I think there is a similar failure of imagination about how hostile-seeming the whole process of getting into America has become, even for those fully vetted with green cards or visas -- or for those merely "in transit," as Smith's item notes. Most Americans still assume that foreigners all dream of coming here. The "Build a Fence!" crowd thinks all Mexicans are desperate to crawl in and steal jobs; the "America the Beautiful" group [which is most of us] thinks Japanese and Germans want to come enjoy our scenery; the idealists at universities or tech companies are proud that Indians, Chinese, and all others want to come here for the research labs and free-speech seminars. And to some extent each is true. What's left out of the mental picture is the increasing outside-world impression of the U.S. as one giant TSA screening-line. We may overestimate how much general unpleasantness other people will put up with -- if they have a choice of traveling (or studying or investing) somewhere else.
Maybe this is why I (like Patrick Smith) am so hard-over on the anti-"security theater" campaign. I keep seeing reminders elsewhere that it doesn't have to be done in our heavy-handed way. I mention all this in a "State of the Union" spirit. Also, I'm biased toward seeing a nation's transportation and aerospace ambitions as a proxy for its modernity, this being a big theme of my forthcoming China book.
But for now, and the ever-cherished spirit of balance, after the jump a traveler's defense of the TSA, at least in the Rand Paul case.
A reader writes about his recent experience in a screening line at the San Francisco airport:
In response to yesterday's blog post containing a reader's and Senator Rand Paul's accounts of recent airport security experiences, I wanted to share my own. I flew out of SFO the other day, and the security checkpoint I went through (Terminal 1, Boarding area C) was shunting all passengers through millimeter wave devices - the first time I've seen them used on all passengers at a checkpoint, and not just a sample.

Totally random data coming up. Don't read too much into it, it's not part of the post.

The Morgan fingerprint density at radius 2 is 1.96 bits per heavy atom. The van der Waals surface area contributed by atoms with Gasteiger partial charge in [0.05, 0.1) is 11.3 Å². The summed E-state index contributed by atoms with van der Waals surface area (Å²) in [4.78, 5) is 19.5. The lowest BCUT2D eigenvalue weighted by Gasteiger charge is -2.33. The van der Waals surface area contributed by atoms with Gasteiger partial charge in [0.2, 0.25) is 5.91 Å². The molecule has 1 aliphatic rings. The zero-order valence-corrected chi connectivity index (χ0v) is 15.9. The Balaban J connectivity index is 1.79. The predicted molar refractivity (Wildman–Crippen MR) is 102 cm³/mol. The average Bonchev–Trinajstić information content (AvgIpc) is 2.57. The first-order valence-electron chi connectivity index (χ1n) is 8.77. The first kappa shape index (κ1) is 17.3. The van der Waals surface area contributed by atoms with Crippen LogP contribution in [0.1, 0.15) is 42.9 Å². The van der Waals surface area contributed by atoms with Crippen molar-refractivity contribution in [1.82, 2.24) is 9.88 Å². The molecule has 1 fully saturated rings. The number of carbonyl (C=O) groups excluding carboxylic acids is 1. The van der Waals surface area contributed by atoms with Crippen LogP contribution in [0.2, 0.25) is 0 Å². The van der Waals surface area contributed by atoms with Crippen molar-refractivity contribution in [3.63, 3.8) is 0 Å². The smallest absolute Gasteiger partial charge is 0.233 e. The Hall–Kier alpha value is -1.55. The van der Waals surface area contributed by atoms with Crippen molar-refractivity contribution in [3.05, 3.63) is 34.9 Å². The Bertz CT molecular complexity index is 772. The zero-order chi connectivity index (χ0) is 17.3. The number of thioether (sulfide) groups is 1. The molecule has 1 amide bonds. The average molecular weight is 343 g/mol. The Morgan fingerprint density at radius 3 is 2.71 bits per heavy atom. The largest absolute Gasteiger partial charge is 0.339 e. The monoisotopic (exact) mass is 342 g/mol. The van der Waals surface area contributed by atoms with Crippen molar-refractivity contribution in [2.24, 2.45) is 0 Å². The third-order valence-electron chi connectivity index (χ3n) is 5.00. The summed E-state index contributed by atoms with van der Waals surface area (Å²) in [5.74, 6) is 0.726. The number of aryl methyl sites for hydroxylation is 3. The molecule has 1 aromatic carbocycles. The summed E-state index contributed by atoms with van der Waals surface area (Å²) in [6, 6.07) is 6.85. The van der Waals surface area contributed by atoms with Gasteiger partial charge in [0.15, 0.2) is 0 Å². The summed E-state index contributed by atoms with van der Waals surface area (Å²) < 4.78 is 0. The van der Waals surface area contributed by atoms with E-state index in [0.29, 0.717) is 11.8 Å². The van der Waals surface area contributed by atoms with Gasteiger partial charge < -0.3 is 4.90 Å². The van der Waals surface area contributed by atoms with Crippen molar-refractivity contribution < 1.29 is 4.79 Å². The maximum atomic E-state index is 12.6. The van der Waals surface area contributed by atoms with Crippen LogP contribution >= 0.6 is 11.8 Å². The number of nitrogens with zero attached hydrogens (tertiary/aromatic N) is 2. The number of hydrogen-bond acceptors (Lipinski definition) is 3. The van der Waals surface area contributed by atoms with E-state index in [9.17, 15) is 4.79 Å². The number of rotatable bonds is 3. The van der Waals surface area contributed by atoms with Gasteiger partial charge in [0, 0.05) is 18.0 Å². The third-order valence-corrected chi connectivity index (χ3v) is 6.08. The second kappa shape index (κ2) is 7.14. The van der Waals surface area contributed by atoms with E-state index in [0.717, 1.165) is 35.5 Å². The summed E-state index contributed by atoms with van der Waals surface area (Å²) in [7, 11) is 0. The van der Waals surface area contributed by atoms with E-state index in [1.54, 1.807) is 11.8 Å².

When my turn came and I opted out, my friendly male opt-out screener approached me with a clipboard and asked me why I was opting out. "Do I have to tell you?" I said. "No, but the TSA is collecting that information to help improve the screening process," he replied, pleasantly. "I don't trust the TSA to properly calibrate and maintain the machines, and I find the hands-up position debasing," I said. He thought a moment and checked a box on his clipboard marked "Other." We proceeded with the pat-down, which he conducted with all courtesy and professional comportment.
I'm very curious as to whether you or your readers are also being asked their reasons for opting out, not as a provocation by screeners with bad attitudes, but in a systematic way. And I'm dying to know what the other boxes on that form say!
My boyfriend was on the same flight, and also opted out of the millimeter wave machine. He had to wait a few minutes for his pat-down, in a cordoned-off area about a yard square right next to the x-ray machine. He asked if he could wait somewhere else, since he was exposed there to too much ionizing radiation for comfort. Instead of remarking on the irony, the screener just said "no," but when he kept pressing his case, some other TSA employee, perhaps a manager, let him go stand somewhere a bit further from the machine. Sitting, however, was strictly forbidden.
A final thought: as I was listening to Senator Paul's comments, I was taken aback that he would prefer the invasion and indignity of going through a full-body scanner multiple times to the invasion and indignity of being groped by an agent of the state. I prefer the latter because the indignity is the same in principle, but slightly safer and delivered by a human being who can look me in the eye. Then I realized how inured I'd become to such indignity. And that is why I hate the TSA: it is insidious in its constant escalation of human debasement.
I had the same surprise about Rand Paul's decision: I will happily go through a metal-detector all day long, but I prefer the pat-down to the body-screening machine for reasons like those the reader mentions and others. On the other hand, good for the TSA if it is inquiring into travelers' attitudes. More on this front to come.
Update From another reader who was surveyed after opting-out:
I flew through SFO in early December. I do the opt-out-as-protest-vote when I have the time, and got surveyed with the clipboard. I answered something like, "I am not convinced TSA management has had the devices sufficiently independently vetted, and disagree with the rollout procedure". TSA agent paused for a moment to process, and said "I'll mark 'refused'".
While I couldn't see what the other options were, this and "Other" make it sound like it's just garden-variety process statistics; the sort of data you gather to make sure the machinery runs well, not some sort of covert opinion polling.